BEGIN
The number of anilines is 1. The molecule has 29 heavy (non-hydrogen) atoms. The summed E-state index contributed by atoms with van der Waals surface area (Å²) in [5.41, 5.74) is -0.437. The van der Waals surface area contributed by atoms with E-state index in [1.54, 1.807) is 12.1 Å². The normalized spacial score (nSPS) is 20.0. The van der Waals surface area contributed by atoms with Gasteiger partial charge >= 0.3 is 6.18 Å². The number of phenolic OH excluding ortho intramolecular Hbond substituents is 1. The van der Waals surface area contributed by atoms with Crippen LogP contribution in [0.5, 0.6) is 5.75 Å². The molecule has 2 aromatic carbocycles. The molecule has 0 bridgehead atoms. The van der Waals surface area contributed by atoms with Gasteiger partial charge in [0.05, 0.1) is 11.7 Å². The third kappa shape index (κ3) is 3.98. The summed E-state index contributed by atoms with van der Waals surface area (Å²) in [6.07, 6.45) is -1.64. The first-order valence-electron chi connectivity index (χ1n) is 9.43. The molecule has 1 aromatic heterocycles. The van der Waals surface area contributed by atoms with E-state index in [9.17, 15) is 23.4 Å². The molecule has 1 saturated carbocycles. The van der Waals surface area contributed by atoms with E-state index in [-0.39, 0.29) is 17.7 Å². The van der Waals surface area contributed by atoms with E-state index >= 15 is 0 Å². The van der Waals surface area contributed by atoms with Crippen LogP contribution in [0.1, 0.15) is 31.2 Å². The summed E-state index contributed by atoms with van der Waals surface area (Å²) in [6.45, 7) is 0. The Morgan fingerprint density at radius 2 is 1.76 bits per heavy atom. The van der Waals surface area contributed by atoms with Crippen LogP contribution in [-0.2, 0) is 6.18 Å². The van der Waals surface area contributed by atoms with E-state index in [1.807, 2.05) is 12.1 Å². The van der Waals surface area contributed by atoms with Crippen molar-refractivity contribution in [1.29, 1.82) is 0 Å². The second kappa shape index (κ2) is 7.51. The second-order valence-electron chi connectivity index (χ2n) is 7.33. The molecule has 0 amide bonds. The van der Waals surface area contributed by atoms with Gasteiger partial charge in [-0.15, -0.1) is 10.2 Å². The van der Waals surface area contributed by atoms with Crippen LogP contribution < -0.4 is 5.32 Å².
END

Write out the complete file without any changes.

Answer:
The number of anilines is 1. The molecule has 29 heavy (non-hydrogen) atoms. The summed E-state index contributed by atoms with van der Waals surface area (Å²) in [5.41, 5.74) is -0.437. The van der Waals surface area contributed by atoms with E-state index in [1.54, 1.807) is 12.1 Å². The normalized spacial score (nSPS) is 20.0. The van der Waals surface area contributed by atoms with Gasteiger partial charge >= 0.3 is 6.18 Å². The number of phenolic OH excluding ortho intramolecular Hbond substituents is 1. The van der Waals surface area contributed by atoms with Crippen LogP contribution in [0.5, 0.6) is 5.75 Å². The molecule has 2 aromatic carbocycles. The molecule has 0 bridgehead atoms. The van der Waals surface area contributed by atoms with Gasteiger partial charge in [0.05, 0.1) is 11.7 Å². The third kappa shape index (κ3) is 3.98. The summed E-state index contributed by atoms with van der Waals surface area (Å²) in [6.07, 6.45) is -1.64. The first-order valence-electron chi connectivity index (χ1n) is 9.43. The molecule has 1 aromatic heterocycles. The van der Waals surface area contributed by atoms with E-state index in [9.17, 15) is 23.4 Å². The molecule has 1 saturated carbocycles. The van der Waals surface area contributed by atoms with E-state index in [-0.39, 0.29) is 17.7 Å². The van der Waals surface area contributed by atoms with E-state index >= 15 is 0 Å². The van der Waals surface area contributed by atoms with Crippen LogP contribution in [0.1, 0.15) is 31.2 Å². The summed E-state index contributed by atoms with van der Waals surface area (Å²) in [6.45, 7) is 0. The Morgan fingerprint density at radius 2 is 1.76 bits per heavy atom. The van der Waals surface area contributed by atoms with Crippen LogP contribution in [-0.2, 0) is 6.18 Å². The van der Waals surface area contributed by atoms with E-state index in [1.807, 2.05) is 12.1 Å². The van der Waals surface area contributed by atoms with Crippen molar-refractivity contribution in [1.29, 1.82) is 0 Å². The second kappa shape index (κ2) is 7.51. The second-order valence-electron chi connectivity index (χ2n) is 7.33. The molecule has 0 amide bonds. The van der Waals surface area contributed by atoms with Gasteiger partial charge in [-0.15, -0.1) is 10.2 Å². The van der Waals surface area contributed by atoms with Crippen LogP contribution < -0.4 is 5.32 Å².